San Francisco City Leader Learns Lessons in Denmark
October 02, 2012
By Alexis Chavez
Over the summer, a group of city leaders spent a week in Denmark for a bicycling study tour, sponsored by the Green Lane Project. Delegates spent time in the cities of Odense, Aarhus and Copenhagen, observing and exploring bicycle infrastructure, planning and promotion. In Denmark, one out of every five trips is made by bike. In downtown Copenhagen, half of daily trips are made by bike, and delegates experienced a robust and mature bicycle transportation network firsthand.
San Francisco Municipal Transportation Agency Livable Streets Section Leader Seleta Reynolds was one of the city leaders who took part in the study tour. Here is what she had to say about her experience:
The San Francisco delegation in Copenhagen: Joel Ramos, Julie Kirschbaum, Seleta Reynolds and Jonathan Rewers
What were the main goals/purposes for the trip?
The goals were to allow decision-makers and key representatives from each city to see how cities in Denmark integrate bicycling into infrastructure, transit and planning.
What were your expectations going in?
I knew it would be transformative and inspiring. I was also keen to find out what they think are the "next things," what's innovative to a Dane?
What were some of the lessons learned during the trip?
1. The Danish approach is consumer-driven. They ask people what they want; give it to them; and then thank them for using the facilities. They start every communication with bicyclists with "Thank you for cycling." Rewarding good behavior is such a different approach from our emphasis on enforcement and accountability.
2. They also said that if they had the opportunity to start over, they'd focus more on bike parking and on driving disincentives like congestion pricing.
3. We're often held to a very high standard of completely separating the modes. In Copenhagen in particular, it was obvious that they are not holding themselves to that standard —there's no such thing as perfect separation in an urban environment. They focus on designing for how people currently use the space rather than trying to force them to behave a certain way through striping or signs, and they expect people to behave in a civil way to share space. They are constantly experimenting and innovating.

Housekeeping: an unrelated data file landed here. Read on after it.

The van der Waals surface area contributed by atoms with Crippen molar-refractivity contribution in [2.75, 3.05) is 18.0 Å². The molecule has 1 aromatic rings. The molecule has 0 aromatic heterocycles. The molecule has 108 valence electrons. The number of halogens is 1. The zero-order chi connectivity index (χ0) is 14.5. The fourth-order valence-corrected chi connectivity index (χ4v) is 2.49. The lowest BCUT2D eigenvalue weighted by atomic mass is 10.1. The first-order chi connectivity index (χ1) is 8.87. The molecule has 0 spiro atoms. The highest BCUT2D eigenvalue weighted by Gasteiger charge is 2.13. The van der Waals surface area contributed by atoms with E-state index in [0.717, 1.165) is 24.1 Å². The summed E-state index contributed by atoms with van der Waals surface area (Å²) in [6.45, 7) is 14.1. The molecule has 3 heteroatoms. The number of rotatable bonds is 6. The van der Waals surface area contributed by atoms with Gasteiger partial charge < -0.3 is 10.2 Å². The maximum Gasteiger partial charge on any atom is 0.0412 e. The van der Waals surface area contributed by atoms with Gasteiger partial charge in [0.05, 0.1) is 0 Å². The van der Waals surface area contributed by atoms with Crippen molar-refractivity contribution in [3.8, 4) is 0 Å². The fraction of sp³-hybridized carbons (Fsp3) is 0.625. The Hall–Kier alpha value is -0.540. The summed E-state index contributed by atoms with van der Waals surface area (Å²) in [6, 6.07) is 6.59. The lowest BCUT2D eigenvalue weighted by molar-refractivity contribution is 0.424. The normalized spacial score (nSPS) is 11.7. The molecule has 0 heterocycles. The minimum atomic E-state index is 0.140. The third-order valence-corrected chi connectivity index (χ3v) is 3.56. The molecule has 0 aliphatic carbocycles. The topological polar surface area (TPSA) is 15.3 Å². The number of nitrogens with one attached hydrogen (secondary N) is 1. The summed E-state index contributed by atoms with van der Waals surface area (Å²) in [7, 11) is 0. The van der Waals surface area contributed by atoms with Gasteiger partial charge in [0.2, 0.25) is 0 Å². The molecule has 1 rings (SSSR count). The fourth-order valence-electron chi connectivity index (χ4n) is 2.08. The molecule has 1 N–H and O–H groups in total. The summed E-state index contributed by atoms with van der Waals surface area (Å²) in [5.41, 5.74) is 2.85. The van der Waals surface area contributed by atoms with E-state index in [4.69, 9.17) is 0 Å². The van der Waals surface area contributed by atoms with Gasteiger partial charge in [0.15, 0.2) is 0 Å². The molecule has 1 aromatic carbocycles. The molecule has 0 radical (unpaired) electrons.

4. Bike transit integration is done in a really interesting way. In central Copenhagen, they rarely combine the modes into a shared bus/bike lane. Their preferred approach is to keep them separate in dedicated lanes and signals where needed. Their rail provider offers a bike car on every train – they view it as a meaningful strategy to attract new customers, the majority of whom are women.
Seleta Reynolds touring the bike system in Odense.
What were some of the similarities and differences between biking San Francisco and Denmark?
Similarities: Bicycling is simply part of living in the cities there, as it is in certain neighborhoods in San Francisco, like the Mission. You see people of all types riding their bikes dressed in normal clothes.
Differences: Their regulatory and funding environment is completely different from ours—no environmental review, no design guidelines for people with disabilities, and a focus for pedestrian planning that is heavy on public plazas and light on sidewalk or pathway planning. The sidewalk environment there is poor, although they have great plazas, which have been transformative for businesses. Behavior of both drivers and cyclists is different—far more collegial, less combative and generally more civil. The Danes are rule-followers.
The biggest difference is the infrastructure—bike-specific signals at almost all intersections to separate the movements and establish clear expectations for all users; raised, separated bikeways for large swaths of the city; blue bike lanes through intersections; substantive bike/transit integration. In general, the bike is king in most of their designs, the pedestrian is second and transit is third.
Are there plans to implement some of the lessons learned in San Francisco?
Yes—our first raised cycle track was approved by the MTA Board on September 18, and we hope to implement a strategy to reward good behavior with our bike bell campaign. We’re continuing work to roll out hundreds of bike racks each year, including bike corrals, which could expand their capacity in the future. We’re also continuing to try to create buffering from traffic in all our bikeway designs.
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